As an avid cyclist, I recently toured the Eugene, Ore., home of a unique and very popular bike, the folding Bike Friday. Its founder and owner (and his daughter, the general manager), not only showed me, my wife and two of our travel companions around the shop and store, they talked at length about cycling concerns and how good customer relations can address them.
It was obvious from their hands-on approach and intense attention that this was a business that understands its customers as well as its products. The experience served as a lens through which I examined two professions: medicine and the law.
Medical schools have as part of their curriculum an emphasis on compassionate care and professionalism. In fact, the Accreditation Council for Graduate Medical Education has designated “interpersonal skills and communication” as one of its six core competencies required for every residency or fellowship program.
The primary objective of the course is to compel doctors to communicate effectively with patients’ families across a broad range of socioeconomic and cultural backgrounds.
Contrast that with the legal profession. We do not require anything remotely resembling effective client communication as part of our law school curriculums.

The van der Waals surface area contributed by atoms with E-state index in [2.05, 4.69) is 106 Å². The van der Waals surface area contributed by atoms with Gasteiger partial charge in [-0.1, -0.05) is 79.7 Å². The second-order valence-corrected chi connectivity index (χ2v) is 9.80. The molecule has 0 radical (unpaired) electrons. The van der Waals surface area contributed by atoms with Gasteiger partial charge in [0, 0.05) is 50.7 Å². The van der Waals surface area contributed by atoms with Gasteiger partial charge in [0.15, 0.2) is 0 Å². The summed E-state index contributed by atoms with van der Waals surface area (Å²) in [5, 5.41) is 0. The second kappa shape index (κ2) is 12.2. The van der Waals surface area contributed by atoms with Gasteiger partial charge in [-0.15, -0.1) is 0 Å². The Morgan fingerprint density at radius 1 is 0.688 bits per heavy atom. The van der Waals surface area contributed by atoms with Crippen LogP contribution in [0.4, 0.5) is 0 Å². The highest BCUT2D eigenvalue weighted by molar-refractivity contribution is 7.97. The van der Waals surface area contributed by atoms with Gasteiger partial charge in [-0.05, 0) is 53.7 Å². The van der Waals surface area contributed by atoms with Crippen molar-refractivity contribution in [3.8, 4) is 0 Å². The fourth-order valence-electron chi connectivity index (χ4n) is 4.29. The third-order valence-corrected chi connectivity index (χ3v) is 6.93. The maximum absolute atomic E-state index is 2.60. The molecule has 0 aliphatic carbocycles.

Similarly, bar associations experience high disciplinary complaints for empathy and communications errors committed by lawyers — including such seemingly basic oversights as failure to return phone calls — but don’t require law practice management programs as part of the CLE requirements. In fact, they still too often refuse to give any CLE credit whatsoever for such training.
Successful lawyers must find out not only what clients need, but also what they want. Only when needs and wants are understood can you shape your assessment of the services to provide. If needs and wants are in harmony and you inform the client what to expect, there is little likelihood of disagreement in the engagement.
The goal is not manipulating the lawyer-client relationship; it’s using communication skills to empathize with the client, ensuring that the relationship is successful.
There is plenty of work available for those small firms that are flexible enough in their cost structures and nimble enough in their legal analysis. New laws need interpretation; legislators have to justify their existence and continue to write new laws, providing work for lawyers to interpret those laws and advise their clients on how to benefit from them. Clients still look to attorneys when they need help or want to right a wrong.
The point is that none of it is possible unless the lawyer is capable of the kind of empathy that fosters a collaborative relationship, founded on communication and understanding the clients’ values as individuals or as organizations.
Seek out their opinions, ask them what they want to accomplish, and explain the reasons behind the advice they receive. Such collaboration creates the kind of empathy that builds the trust and loyalty essential to an enduring relationship.